To cite the EU decision: …. the technological changes introduced by 5G will increase the overall attack surface and require particular attention to the risk profiles of individual suppliers…In addition to the technical risks related to cybersecurity of 5G networks, also non-technical factors such as the legal and policy framework to which suppliers may be subject to in third countries, should be considered… the importance for the Member States to consider the need to diversify suppliers in order to avoid or limit the creation of a major dependency on a single supplier….. while standardization and certification may be able to address certain security challenges related to 5G networks, additional security measures are required to effectively mitigate the risks…a swift and secure roll-out of the 5G networks is key for enhancing the competitiveness of the EU and requires a coordinated approach in the EU without prejudice to Member States competences in matters of network roll-out and national security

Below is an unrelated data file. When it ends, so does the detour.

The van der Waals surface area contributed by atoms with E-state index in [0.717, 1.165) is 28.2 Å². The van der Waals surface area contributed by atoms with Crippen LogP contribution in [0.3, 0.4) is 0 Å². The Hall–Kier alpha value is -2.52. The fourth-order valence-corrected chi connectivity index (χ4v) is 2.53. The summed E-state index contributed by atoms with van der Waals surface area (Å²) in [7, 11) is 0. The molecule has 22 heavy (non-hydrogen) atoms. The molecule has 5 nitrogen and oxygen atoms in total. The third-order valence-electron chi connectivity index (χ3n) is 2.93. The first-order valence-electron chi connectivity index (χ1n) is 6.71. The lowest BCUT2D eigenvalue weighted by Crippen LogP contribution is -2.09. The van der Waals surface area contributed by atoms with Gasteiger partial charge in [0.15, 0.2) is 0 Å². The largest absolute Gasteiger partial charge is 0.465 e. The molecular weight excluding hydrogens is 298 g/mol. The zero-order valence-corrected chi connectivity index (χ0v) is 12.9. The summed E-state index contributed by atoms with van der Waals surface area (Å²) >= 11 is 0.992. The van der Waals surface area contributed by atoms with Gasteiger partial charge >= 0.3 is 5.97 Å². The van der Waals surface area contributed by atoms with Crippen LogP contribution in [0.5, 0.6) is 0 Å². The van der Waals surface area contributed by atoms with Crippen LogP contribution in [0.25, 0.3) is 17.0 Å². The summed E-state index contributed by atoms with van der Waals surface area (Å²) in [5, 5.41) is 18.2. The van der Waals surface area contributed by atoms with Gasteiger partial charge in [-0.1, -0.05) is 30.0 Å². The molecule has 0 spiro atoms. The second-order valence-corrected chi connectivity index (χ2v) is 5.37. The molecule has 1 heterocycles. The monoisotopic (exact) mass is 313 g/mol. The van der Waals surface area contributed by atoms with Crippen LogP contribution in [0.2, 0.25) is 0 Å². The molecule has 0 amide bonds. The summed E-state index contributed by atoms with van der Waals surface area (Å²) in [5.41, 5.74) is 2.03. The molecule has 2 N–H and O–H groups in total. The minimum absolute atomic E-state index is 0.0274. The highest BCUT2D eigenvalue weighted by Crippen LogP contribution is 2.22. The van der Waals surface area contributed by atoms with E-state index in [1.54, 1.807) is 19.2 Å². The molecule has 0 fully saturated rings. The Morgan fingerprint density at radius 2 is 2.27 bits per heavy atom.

The agreement made in Brussels doesn’t mention the Chinese tech giant Huawei by name, because -as before- the EU formally sticks to its “country neutrality” for the 5G rollout. How the EU is going to ensure a coordinated approach in this roll-out remains a big mystery: there is already an immense difference between European member states in the relationship with and dependence on Huawei …

“Critical components of telecom networks such as 5G should only come from reliable suppliers,” said Dutch State Secretary Mona Keijzer (Economic Affairs). “To ensure its safety, we must work together at EU level.” Those critical components will face stricter security measures, which only the telecom operators will be informed about. Keijzer is expected to announce the rules for the 5G frequency auction later this week.

The EU and the Dutch government still prefer to distinguish between the critical components aka the centre and the periphery of the 5G network. It is currently unclear which exact parts are critical in the view of the Dutch government. Telecom experts strongly disagree on whether a difference can or should be made between core and periphery in terms of security. T-Mobile and KPN in the Netherlands have said they can’t respond to the latest decision in Brussels, and Huawei does not want to comment … In Germany, Deutsche Telekom has immediately put “on hold” all its 5G deals/initiatives with Huawei, awaiting further clarifications from Berlin (Merkel!)